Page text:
Pastors Encourage Us in Our Walk with Christ
The second reason we need pastors is that they are given to help us in our Christian walk. In The Pilgrim’s Progress, John Bunyan gives a picture of the Christian life as a journey to the Celestial City. During Christian’s journey, he has several companions—some good (Faithful and Hopeful), others not so good (Talkative). His good companions encourage him along the way, keeping Christian moving forward and on the road to the Celestial City. This is a good picture of the role of a pastor in the lives of God’s people. One example of this in the Bible is Tychicus, who is described by Paul as a “beloved brother and faithful minister” (Eph. 6:21). Paul sent Tychicus to the church in Ephesus and the church in Colossae for exactly this reason: to “encourage your hearts” (Eph. 6:22; Col. 4:8). Paul knew that believers need more than to be taught the Word of truth; they need to be reminded that the Lord loves them and has provided for them. In this sense, pastors are a gift from Jesus to His people (Eph. 4:8–11). They are a tangible reminder of Jesus’ care for us in a world that is marred by sin. Does it encourage you when your pastor calls you to learn more about what is happening in your life? Are you comforted to know that your pastor is praying for you, your family, and your particular needs? Just as Paul reminded each of the churches to which he wrote that he was remembering them (Phil. 1:3), never ceasing to pray for them (Col. 1:9), and thanking the Lord that their faith was growing (2 Thess. 1:3), so the calling of a pastor is to walk alongside God’s people and lift their eyes to Christ. I often tell my own congregation that the main job of a pastor is to remind them of God’s truth and promises that they already know.
Pastors Equip Us to Do the Work of Ministry
The final reason we need pastors is so that we may be trained and prepared to do the work of ministry, building up the body of Christ (Eph. 4:12). It is far too often the mind-set of Christians that pastors are the “professional” Christians; that is, the ones who must do all the work of ministry in the local church and community. After all, this mentality asserts, “I don’t know nearly as much about the Bible as my pastor.” The most extreme approach seeks out the pastor to pray not just for me but instead of me, because he is “so much closer to God.” The Bible is clear that all Christians are to be involved in the ministry of the kingdom of God, and that in the broadest sense we are “a royal priesthood” (1 Peter 2:9) who are to “let [our] light shine before others, so that they may see [our] good works and give glory to [our] Father who is in heaven” (Matt. 5:16). The equipping of all Christians to be involved in ministry is no accident or even a pragmatic response to a pressing need. It is the design of Jesus Christ for His church. In Ephesians 4, the central passage about the gifts that Christ gives to the church, Paul writes that Christ has given shepherds (pastors) “to equip the saints for the work of ministry, for building up the body of Christ” (Eph. 4:12). If we think about this, it makes perfect sense in connection with the first two reasons why we need pastors—pastors bring us God’s Word so that we might grow in the knowledge and grace of Jesus Christ, and they encourage us in our walk with Christ so that we see the work Christ has placed before us.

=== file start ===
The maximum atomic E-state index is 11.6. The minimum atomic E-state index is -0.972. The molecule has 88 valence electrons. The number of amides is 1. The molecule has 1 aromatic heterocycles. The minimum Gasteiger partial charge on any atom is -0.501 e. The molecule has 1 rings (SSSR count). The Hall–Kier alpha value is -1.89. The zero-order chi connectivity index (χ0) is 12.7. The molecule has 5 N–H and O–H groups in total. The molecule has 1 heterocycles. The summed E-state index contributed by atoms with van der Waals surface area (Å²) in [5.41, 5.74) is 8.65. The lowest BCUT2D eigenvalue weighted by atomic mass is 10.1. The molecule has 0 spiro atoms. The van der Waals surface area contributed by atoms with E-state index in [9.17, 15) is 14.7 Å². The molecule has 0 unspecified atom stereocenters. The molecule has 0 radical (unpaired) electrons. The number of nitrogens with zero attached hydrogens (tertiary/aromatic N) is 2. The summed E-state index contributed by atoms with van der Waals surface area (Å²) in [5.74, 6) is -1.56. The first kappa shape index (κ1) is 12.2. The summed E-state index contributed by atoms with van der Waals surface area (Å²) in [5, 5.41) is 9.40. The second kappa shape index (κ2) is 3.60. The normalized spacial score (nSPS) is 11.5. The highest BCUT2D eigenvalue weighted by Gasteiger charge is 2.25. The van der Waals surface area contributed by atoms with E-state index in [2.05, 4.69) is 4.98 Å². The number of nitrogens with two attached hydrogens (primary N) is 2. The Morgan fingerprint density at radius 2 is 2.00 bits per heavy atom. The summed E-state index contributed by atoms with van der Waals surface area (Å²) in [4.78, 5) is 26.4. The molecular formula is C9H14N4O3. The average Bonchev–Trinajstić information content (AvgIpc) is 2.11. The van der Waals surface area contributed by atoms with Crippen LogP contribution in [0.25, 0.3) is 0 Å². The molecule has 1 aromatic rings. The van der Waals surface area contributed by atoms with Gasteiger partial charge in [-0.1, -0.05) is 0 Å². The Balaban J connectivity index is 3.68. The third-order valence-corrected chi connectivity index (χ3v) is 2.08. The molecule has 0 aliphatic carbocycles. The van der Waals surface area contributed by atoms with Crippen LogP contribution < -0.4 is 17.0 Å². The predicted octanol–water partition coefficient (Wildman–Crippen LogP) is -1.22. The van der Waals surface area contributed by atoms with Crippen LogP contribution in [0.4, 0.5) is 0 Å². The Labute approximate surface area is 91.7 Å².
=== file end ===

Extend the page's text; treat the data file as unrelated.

Pastors are an important part of the church of Jesus Christ, not because they are the only ones connected to the Lord and able to do all the work of ministry, but because they are a gift from Jesus to equip His people to grow in their knowledge of God and in their usefulness in His Kingdom. Thank the Lord for your pastor.
Editor’s Note: This post was first published on December 26, 2018.